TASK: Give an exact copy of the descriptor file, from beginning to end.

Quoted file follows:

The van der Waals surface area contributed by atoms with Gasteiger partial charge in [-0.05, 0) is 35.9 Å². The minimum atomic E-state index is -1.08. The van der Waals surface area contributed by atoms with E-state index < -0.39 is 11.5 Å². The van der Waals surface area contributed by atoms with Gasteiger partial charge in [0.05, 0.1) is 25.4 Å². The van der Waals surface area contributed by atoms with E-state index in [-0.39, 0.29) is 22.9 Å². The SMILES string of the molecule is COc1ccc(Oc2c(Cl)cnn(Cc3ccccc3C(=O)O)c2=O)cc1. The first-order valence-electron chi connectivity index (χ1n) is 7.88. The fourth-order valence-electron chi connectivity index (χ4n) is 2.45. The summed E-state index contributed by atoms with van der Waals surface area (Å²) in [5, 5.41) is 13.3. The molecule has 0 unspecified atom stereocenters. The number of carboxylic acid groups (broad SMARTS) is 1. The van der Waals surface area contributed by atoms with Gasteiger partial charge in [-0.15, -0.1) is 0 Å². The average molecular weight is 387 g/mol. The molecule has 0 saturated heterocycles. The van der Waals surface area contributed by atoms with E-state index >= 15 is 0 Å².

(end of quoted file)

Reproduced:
The van der Waals surface area contributed by atoms with Gasteiger partial charge in [-0.05, 0) is 35.9 Å². The minimum atomic E-state index is -1.08. The van der Waals surface area contributed by atoms with E-state index < -0.39 is 11.5 Å². The van der Waals surface area contributed by atoms with Gasteiger partial charge in [0.05, 0.1) is 25.4 Å². The van der Waals surface area contributed by atoms with E-state index in [-0.39, 0.29) is 22.9 Å². The SMILES string of the molecule is COc1ccc(Oc2c(Cl)cnn(Cc3ccccc3C(=O)O)c2=O)cc1. The first-order valence-electron chi connectivity index (χ1n) is 7.88. The fourth-order valence-electron chi connectivity index (χ4n) is 2.45. The summed E-state index contributed by atoms with van der Waals surface area (Å²) in [5, 5.41) is 13.3. The molecule has 0 unspecified atom stereocenters. The number of carboxylic acid groups (broad SMARTS) is 1. The van der Waals surface area contributed by atoms with Gasteiger partial charge in [-0.15, -0.1) is 0 Å². The average molecular weight is 387 g/mol. The molecule has 0 saturated heterocycles. The van der Waals surface area contributed by atoms with E-state index >= 15 is 0 Å².